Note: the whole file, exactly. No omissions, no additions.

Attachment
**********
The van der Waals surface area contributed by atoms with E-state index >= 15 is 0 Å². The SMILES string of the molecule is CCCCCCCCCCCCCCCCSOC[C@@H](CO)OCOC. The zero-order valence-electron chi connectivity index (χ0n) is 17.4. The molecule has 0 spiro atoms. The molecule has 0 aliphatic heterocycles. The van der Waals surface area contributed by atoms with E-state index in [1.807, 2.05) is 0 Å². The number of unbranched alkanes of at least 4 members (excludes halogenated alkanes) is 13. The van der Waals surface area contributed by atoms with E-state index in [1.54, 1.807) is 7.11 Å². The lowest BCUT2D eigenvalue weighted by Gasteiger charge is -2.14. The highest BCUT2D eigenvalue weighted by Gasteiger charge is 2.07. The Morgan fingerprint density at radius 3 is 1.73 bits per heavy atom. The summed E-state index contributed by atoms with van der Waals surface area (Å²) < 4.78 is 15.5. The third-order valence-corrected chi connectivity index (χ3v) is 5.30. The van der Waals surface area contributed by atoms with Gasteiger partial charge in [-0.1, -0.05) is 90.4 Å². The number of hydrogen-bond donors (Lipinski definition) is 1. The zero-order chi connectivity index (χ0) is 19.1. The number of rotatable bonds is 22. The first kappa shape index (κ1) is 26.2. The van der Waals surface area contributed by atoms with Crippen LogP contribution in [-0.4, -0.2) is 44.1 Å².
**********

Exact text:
The van der Waals surface area contributed by atoms with E-state index >= 15 is 0 Å². The SMILES string of the molecule is CCCCCCCCCCCCCCCCSOC[C@@H](CO)OCOC. The zero-order valence-electron chi connectivity index (χ0n) is 17.4. The molecule has 0 spiro atoms. The molecule has 0 aliphatic heterocycles. The van der Waals surface area contributed by atoms with E-state index in [1.807, 2.05) is 0 Å². The number of unbranched alkanes of at least 4 members (excludes halogenated alkanes) is 13. The van der Waals surface area contributed by atoms with E-state index in [1.54, 1.807) is 7.11 Å². The lowest BCUT2D eigenvalue weighted by Gasteiger charge is -2.14. The highest BCUT2D eigenvalue weighted by Gasteiger charge is 2.07. The Morgan fingerprint density at radius 3 is 1.73 bits per heavy atom. The summed E-state index contributed by atoms with van der Waals surface area (Å²) < 4.78 is 15.5. The third-order valence-corrected chi connectivity index (χ3v) is 5.30. The van der Waals surface area contributed by atoms with Gasteiger partial charge in [-0.1, -0.05) is 90.4 Å². The number of hydrogen-bond donors (Lipinski definition) is 1. The zero-order chi connectivity index (χ0) is 19.1. The number of rotatable bonds is 22. The first kappa shape index (κ1) is 26.2. The van der Waals surface area contributed by atoms with Crippen LogP contribution in [-0.4, -0.2) is 44.1 Å².